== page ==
Hazrat Abu Bakr’sra first reaction was that the Holy Prophetsa was his brother and would it have been appropriate for him to marry his niece? Hazrat Khaulahra went to the Holy Prophetsa and related this. He replied, “Go to Abu Bakrra and say, ‘No doubt he is my brother in Islam; however, this is a relation based on religious love and brotherhood. According to the law of Islam, there is nothing prohibiting this marriage.’” Hazrat Khaulahra went to Hazrat Abu Bakrra and Hazrat Umme Rumaanra to relate what she had been told by the Holy Prophetsa. Hazrat Abu Bakrra requested more time. Umme Rumaanra commented, “In actuality, Hazrat Abu Bakrra is a man of his word. His non-Muslim friend Mutim bin Adi had already requested the hand of Hazrat ‘A’ishahra in marriage for his son, Jubair. Thus, without speaking to Mutim it is difficult for him to make a decision.” Upon hearing this, Hazrat Abu Bakrra went to the house of the Quraish leader, Mutim, and said, “‘A’ishah is getting old. Now what is your view about this marriage?” Mutim remained quiet; however, his non-believing wife spoke out, “This Muslim girl is totally devoid of our faith.” Hazrat Abu Bakrra asked Mutim, “What is your opinion?’ He replied, “You have just heard my wife’s opinion.” Thereafter Hazrat Abu Bakrra felt satisfied that he was now absolved from breaking any agreements. He then sent a message through Hazrat Khaulahra saying, “We approve of this proposal.” Thus, the Nikah ceremony with Hazrat ‘A’ishahra took place.5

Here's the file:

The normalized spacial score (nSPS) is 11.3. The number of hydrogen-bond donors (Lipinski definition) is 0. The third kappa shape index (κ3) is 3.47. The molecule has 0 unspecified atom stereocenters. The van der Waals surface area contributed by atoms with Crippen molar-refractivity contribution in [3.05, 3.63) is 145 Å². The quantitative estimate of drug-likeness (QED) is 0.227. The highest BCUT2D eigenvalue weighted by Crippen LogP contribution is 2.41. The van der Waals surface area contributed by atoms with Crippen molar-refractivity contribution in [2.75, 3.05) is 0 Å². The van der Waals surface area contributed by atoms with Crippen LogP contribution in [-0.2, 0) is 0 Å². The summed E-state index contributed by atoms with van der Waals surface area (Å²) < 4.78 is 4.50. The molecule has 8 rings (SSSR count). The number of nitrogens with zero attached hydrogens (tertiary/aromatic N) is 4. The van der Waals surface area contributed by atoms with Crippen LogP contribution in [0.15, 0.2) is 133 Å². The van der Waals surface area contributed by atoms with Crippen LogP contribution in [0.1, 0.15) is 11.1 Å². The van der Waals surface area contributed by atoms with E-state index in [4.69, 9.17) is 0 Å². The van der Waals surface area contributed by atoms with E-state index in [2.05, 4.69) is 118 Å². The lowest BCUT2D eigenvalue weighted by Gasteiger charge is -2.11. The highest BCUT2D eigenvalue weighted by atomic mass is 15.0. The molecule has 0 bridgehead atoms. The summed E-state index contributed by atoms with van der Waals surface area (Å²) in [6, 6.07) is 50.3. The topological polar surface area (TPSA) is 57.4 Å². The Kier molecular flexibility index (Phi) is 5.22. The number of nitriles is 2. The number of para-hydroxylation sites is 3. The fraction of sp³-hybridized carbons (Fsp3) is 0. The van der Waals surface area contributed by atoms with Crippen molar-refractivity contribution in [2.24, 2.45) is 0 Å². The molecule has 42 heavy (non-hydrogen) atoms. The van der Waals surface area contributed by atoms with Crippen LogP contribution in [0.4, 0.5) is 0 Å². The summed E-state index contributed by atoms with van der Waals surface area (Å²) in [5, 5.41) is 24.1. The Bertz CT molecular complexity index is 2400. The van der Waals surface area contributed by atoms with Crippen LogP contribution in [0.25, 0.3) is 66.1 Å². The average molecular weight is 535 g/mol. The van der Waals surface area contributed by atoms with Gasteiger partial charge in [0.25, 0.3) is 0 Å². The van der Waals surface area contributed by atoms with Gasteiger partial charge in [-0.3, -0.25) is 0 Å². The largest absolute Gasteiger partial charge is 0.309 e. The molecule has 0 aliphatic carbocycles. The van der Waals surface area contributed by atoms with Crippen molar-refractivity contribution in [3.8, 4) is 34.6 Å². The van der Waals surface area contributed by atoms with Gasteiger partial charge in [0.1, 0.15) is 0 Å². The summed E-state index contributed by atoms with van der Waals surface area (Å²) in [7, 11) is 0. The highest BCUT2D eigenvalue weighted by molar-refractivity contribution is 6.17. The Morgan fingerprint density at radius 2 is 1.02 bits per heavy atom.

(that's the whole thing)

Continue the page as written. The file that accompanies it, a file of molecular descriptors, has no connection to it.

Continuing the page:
The Age of Hadrat ‘A’ishahra at the Time of her Marriage.